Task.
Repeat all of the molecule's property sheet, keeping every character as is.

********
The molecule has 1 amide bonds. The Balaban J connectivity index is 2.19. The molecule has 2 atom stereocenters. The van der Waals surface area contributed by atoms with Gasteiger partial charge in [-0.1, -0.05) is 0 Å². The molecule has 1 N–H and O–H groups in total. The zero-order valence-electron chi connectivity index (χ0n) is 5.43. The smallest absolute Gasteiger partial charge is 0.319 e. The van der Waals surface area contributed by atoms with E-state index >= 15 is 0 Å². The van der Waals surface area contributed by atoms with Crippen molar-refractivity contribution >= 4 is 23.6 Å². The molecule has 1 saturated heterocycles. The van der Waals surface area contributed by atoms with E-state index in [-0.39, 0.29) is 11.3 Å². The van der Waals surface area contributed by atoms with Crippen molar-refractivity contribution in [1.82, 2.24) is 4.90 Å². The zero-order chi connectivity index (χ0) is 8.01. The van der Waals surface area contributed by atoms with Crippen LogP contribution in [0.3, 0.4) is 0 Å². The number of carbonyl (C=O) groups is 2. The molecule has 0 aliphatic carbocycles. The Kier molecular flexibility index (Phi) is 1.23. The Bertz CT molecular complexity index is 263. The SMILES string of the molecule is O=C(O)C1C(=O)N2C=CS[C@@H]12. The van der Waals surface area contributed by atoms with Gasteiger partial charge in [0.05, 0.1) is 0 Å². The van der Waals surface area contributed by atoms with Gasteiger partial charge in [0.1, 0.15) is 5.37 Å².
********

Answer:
The molecule has 1 amide bonds. The Balaban J connectivity index is 2.19. The molecule has 2 atom stereocenters. The van der Waals surface area contributed by atoms with Gasteiger partial charge in [-0.1, -0.05) is 0 Å². The molecule has 1 N–H and O–H groups in total. The zero-order valence-electron chi connectivity index (χ0n) is 5.43. The smallest absolute Gasteiger partial charge is 0.319 e. The van der Waals surface area contributed by atoms with E-state index >= 15 is 0 Å². The van der Waals surface area contributed by atoms with Crippen molar-refractivity contribution >= 4 is 23.6 Å². The molecule has 1 saturated heterocycles. The van der Waals surface area contributed by atoms with E-state index in [-0.39, 0.29) is 11.3 Å². The van der Waals surface area contributed by atoms with Crippen molar-refractivity contribution in [1.82, 2.24) is 4.90 Å². The zero-order chi connectivity index (χ0) is 8.01. The van der Waals surface area contributed by atoms with Crippen LogP contribution in [0.3, 0.4) is 0 Å². The number of carbonyl (C=O) groups is 2. The molecule has 0 aliphatic carbocycles. The Kier molecular flexibility index (Phi) is 1.23. The Bertz CT molecular complexity index is 263. The SMILES string of the molecule is O=C(O)C1C(=O)N2C=CS[C@@H]12. The van der Waals surface area contributed by atoms with Gasteiger partial charge in [0.05, 0.1) is 0 Å². The van der Waals surface area contributed by atoms with Gasteiger partial charge in [0.1, 0.15) is 5.37 Å².